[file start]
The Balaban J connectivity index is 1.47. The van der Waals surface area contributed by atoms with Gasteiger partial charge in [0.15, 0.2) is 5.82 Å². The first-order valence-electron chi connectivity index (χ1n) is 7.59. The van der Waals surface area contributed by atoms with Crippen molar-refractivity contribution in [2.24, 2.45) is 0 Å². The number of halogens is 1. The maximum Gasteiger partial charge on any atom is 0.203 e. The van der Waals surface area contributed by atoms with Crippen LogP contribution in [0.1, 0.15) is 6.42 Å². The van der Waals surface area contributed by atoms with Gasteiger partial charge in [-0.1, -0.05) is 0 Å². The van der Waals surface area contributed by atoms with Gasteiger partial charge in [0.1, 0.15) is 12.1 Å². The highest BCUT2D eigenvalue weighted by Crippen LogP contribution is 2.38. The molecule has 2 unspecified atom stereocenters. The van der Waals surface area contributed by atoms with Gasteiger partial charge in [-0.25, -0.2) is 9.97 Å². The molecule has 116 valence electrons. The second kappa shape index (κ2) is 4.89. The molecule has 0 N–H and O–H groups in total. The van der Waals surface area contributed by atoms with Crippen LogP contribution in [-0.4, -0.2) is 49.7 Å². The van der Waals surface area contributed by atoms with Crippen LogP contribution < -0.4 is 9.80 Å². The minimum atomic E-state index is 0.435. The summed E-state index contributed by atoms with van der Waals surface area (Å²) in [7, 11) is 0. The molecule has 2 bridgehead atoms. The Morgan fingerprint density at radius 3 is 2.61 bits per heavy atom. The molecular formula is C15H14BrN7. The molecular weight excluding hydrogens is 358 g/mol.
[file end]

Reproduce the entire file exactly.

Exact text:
The Balaban J connectivity index is 1.47. The van der Waals surface area contributed by atoms with Gasteiger partial charge in [0.15, 0.2) is 5.82 Å². The first-order valence-electron chi connectivity index (χ1n) is 7.59. The van der Waals surface area contributed by atoms with Crippen molar-refractivity contribution in [2.24, 2.45) is 0 Å². The number of halogens is 1. The maximum Gasteiger partial charge on any atom is 0.203 e. The van der Waals surface area contributed by atoms with Crippen LogP contribution in [0.1, 0.15) is 6.42 Å². The van der Waals surface area contributed by atoms with Gasteiger partial charge in [-0.1, -0.05) is 0 Å². The van der Waals surface area contributed by atoms with Gasteiger partial charge in [0.1, 0.15) is 12.1 Å². The highest BCUT2D eigenvalue weighted by Crippen LogP contribution is 2.38. The molecule has 2 unspecified atom stereocenters. The van der Waals surface area contributed by atoms with Gasteiger partial charge in [-0.25, -0.2) is 9.97 Å². The molecule has 116 valence electrons. The second kappa shape index (κ2) is 4.89. The molecule has 0 N–H and O–H groups in total. The van der Waals surface area contributed by atoms with Crippen LogP contribution in [-0.4, -0.2) is 49.7 Å². The van der Waals surface area contributed by atoms with Crippen LogP contribution < -0.4 is 9.80 Å². The minimum atomic E-state index is 0.435. The summed E-state index contributed by atoms with van der Waals surface area (Å²) in [7, 11) is 0. The molecule has 2 bridgehead atoms. The Morgan fingerprint density at radius 3 is 2.61 bits per heavy atom. The molecular formula is C15H14BrN7. The molecular weight excluding hydrogens is 358 g/mol.